So, you can image my delight when the same thing happened this year! Lucky for me, this time they were growing on the lower section of our yard and within easy reach of my macro lens.
When I discovered them, there were three (3) scraggly little stalks each growing at different heights. From a distance they weren’t much to look at except for a few buds and one (1) bright yellow flower standing tall with its face pointing towards the morning sun.
As I moved closer to the tallest stalk, I noticed the brightest flower was surrounded by a few other buds each waiting for their chance to shine.
Macro photography of a sunflower
Macro photography of a Sunflower
Rain droplets on the Sunflower petals
Clearly, the sunflowers had another purpose in their short lives. The garden insects quickly found them and began to nourish on their sweet nectar and delicate petals.
Green bug devouring the Sunflower petals
Fortunately for me, the bees didn’t seem to mind my camera lens snooping around them.
Bumble Bees gathering nectar
But my favorite shot is the one below with the detail of the disk florets beginning to take shape. Don’t you just love the geometric shape growing from the middle outward?
Disk Florets beginning to take shape
It’s been a few weeks now and the flowers are beginning to shrivel up and the stalks are slowly drooping towards the ground. I’ll miss my little sunflower garden once the blooms have all faded away. Hopefully, if they’re left undisturbed, they’ll dissolve into the earth and will come back bigger, stronger and brighter next year!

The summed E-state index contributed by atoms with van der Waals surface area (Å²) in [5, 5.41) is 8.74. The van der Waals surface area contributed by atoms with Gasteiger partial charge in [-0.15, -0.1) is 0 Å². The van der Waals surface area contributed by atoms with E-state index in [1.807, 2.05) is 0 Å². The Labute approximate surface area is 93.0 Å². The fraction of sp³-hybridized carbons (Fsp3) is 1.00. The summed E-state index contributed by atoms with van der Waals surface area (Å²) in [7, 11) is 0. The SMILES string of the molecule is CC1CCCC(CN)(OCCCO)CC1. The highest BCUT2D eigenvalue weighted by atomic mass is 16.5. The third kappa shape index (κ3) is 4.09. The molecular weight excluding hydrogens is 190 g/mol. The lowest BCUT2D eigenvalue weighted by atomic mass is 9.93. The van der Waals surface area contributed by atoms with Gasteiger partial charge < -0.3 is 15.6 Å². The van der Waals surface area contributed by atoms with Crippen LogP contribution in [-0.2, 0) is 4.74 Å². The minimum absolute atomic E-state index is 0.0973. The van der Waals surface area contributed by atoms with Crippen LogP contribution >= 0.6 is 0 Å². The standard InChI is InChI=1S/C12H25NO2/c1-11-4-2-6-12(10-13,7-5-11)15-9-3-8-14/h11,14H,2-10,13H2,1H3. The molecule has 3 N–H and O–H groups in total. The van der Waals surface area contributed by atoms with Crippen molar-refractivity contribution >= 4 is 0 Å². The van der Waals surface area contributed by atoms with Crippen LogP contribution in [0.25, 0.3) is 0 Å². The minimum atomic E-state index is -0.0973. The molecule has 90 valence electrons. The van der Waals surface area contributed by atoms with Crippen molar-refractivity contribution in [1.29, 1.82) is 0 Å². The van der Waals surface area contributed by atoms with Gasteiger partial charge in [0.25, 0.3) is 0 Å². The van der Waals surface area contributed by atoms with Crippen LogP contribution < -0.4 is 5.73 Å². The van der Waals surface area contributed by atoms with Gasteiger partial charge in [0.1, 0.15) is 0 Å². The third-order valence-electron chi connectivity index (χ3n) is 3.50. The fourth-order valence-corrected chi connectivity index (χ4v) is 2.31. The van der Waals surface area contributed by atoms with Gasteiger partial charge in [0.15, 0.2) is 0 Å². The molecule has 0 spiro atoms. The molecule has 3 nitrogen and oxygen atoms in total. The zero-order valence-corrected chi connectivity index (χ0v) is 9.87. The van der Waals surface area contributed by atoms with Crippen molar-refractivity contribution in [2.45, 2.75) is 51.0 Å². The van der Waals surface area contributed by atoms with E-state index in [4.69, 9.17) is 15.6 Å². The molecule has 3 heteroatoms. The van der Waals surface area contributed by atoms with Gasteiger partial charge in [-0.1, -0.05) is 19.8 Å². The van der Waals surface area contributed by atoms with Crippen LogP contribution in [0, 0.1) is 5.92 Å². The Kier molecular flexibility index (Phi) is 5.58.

We keep our birds and critters amply supplied with sunflower seeds. We have multiple feeders, both in the trees, on the ground and we also scatter a few piles of seed on the walls. So, I shouldn’t have been surprised when two (2) sunflowers popped up in our backyard a few weeks, ago.
A first, we thought these were weeds, but as the buds began to grow we realized we had an “accidental sunflower garden” in the works.
Randomly perched on the wall above the bird feeders and other plants, these scraggly looking flowers have brightened our garden for the past few weeks.
While I’ve seen the hummingbirds feed from them I think the bees have enjoyed the sunflowers the most.
I just love sunflowers…..don’t you? They are simple, yet elegant flowers which stretch tall above the others reaching up to the sky with bright and cheery faces as they follow the daily movement of the sun.
According to Greek Mythology, the reason why sunflowers follow the sun is based on the story of Apollo and Clytie, a nymph, who adored Apollo. In the beginning, he loved her too, but soon he fell in love with Leucothoe. Clytie became so jealous she told Leucothoe’s father of the relationship and he punished her by burying her alive. In anger of what happened, Apollo turned her into a flower. Clytie continued to love Apollo and spent her days watching him as he moved the sun across the sky in his chariot, just like sunflowers move to face the sun. There are several versions of this myth, but I found this particular version, along with its various cultural meanings and symbols on the following site: FTD Sunflower Meaning and Symbolism
As you start your weekend, here’s a little weekend advice from a sunflower (credit Pinterest Pin – author unknown):